4. Not useful absent illness or injury;
  5. Used in the home.
The Ruling works through these from page 8 to page 11 and finds the Dexcom CGM meets all five criteria.   They reason (it isn't hard) that the Dexcom CGM meets Reason 3.   They do not provide a ruling or justification that an earlier monitoring (non-insulin-dosing)  CGM fails to meet Criteria 3.  CMS states that the ruling is about the dosing CGM, and does not address any other product classification or coverage issue.   It then states that implementation may be through NCD, LCD, or other means.   That is, the product is DME because it is durable and it has a primarily medical purpose; it may or may not be medically necessary for diabetic patients, as far as this ruling extends.
On its last page, the Ruling suddenly loops back to the issue of regular older CGM models.  At page 14, in the last paragraph, the rulding states, "In all other cases in which a CGM does not replace a BGM for making treatment decisions, a CGM is not considered DME."   
This is a fiat statement at the very end and not reflected clearly in any earlier argument or reasoning.  I think it is a mistake because the Ruling doesn't explain or justify why using a CGM to know you must quickly make an unexpected, otherwise unknown, and medically important glucose check is "not a medical purpose."  For example, we use stool occult blood tests to look for colon cancer, but they must be followed by another test, a colonoscopy, to be definitive.  Chest pain patients may get an EKG or isotope scan or treadmill test to rule-in if they need a cardiac cath, and so on.   A patient with a unilateral headache may get a CT suggestive of brain tumor, which is tested by a biopsy procedure and test.  The fact that one test leads to another does not make the first test automatically non-payable as "adjunctive" to the second test.
In addition, prior generation devices, like Dexcom's own G4, have the same durability, and are FDA approved as a PMA device, and require physician prescription, and are indicated "to detect hyperglycemia and hypoglycemia, facilitating both acute and long term therapy adjustments" - something hardly needed by a person without an illness or condition.   [If this were a video, rather than a blog, at this point I'd be waving my arms and sputtering like Lewis Black.]  That is, good lord, a description of a durable medical device, even if one wanted to argue (elsewhere, in an LCD or NCD) whether it is medically necessary.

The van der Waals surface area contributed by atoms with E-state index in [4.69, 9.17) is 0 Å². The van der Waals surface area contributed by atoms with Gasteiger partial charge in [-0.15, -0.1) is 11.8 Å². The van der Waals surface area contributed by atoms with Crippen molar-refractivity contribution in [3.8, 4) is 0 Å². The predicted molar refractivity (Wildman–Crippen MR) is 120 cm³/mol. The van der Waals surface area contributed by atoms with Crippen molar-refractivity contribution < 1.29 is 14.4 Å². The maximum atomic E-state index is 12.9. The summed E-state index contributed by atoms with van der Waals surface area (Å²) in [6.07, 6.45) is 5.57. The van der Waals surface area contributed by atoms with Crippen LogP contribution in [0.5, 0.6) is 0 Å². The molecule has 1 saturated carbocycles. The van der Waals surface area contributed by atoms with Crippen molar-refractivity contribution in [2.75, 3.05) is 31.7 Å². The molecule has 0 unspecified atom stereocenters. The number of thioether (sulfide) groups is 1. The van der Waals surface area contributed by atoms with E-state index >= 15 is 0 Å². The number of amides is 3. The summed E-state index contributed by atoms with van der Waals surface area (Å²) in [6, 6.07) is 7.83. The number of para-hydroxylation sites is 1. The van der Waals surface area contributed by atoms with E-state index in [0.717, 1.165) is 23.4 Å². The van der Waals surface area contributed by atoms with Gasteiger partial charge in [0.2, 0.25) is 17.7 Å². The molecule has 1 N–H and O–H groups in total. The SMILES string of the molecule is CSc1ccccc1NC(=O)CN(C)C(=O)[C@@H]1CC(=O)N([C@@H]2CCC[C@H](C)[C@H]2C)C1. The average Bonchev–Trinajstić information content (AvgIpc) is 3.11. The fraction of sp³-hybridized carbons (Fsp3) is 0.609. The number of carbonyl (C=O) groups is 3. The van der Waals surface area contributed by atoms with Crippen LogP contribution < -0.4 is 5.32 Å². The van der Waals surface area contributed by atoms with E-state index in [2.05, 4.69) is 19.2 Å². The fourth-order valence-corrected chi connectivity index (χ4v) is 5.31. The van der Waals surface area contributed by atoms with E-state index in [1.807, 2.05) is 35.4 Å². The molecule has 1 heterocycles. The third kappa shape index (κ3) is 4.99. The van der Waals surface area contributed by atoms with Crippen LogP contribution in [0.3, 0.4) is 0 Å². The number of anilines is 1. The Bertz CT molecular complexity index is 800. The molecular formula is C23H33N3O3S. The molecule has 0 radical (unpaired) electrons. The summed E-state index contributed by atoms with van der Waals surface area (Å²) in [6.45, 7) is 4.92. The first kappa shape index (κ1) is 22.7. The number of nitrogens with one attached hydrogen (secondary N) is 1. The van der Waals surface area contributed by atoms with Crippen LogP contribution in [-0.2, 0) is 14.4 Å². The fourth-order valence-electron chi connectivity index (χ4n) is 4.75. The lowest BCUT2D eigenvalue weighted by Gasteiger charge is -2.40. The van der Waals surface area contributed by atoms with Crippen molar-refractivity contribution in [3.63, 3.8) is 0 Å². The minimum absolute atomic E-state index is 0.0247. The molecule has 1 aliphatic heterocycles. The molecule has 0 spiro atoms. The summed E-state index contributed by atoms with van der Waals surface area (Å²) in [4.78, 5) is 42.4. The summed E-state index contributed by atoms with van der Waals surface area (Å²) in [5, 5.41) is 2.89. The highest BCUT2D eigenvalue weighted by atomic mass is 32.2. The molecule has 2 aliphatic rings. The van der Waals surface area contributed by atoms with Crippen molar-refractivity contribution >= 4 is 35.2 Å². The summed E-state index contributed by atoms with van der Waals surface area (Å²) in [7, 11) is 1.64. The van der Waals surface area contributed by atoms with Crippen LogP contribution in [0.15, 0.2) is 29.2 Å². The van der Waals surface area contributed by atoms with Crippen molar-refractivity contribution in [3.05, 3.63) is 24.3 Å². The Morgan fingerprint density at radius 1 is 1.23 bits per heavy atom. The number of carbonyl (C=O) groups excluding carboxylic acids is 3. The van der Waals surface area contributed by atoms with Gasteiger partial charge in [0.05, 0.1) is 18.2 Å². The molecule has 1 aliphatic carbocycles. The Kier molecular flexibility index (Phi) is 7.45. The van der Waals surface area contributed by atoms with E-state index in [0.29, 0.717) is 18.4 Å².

Device Pricing

From page 11 forward, the Ruling then walks through pricing rules for DME (including a description of some of the bizarre rules of DME pricing), and issues a price for the Dexcom CGM.   The result is that CGM are to be viewed as a replacement for BGM, and, the rate today is to be calculated by the 1986 rates for BGM, updated by inflation and inclusive of some special rules for price updates for PMA devices.  This results in a 2017 price of $236-277, probably varying by state.

(Note that the 1986 prices for BGM are considerably higher than today's CMS price list for a regular BGM [*], and this is related to some cumbersome rulemaking in December 2002 when CMS believed its own pricelists for BGM were so far above market prices as to be "inherently unreasonable," here.  In other words, Dexcom is lucky that CMS pegs device pricing to 1986 prices, rather than 2017 prices, for the BGM that the G5 will function to replace.  ....There are some other special rules for diabetes strip pricing law and the diabetes product pricing issue was revisited in 2012 under inherent reasonableness law as well, here.) 

Accessory Pricing

CMS prices the accessories for monthly use of a Dexcom CMS at a bundled price of $248.38, based on inputs, invoices, and reasoning at page 13.  

E607 for BGM pays about $74 today at CMS DME MACs.  Shelf prices for BGM in my local Walgreens or at Amazon are circa $30.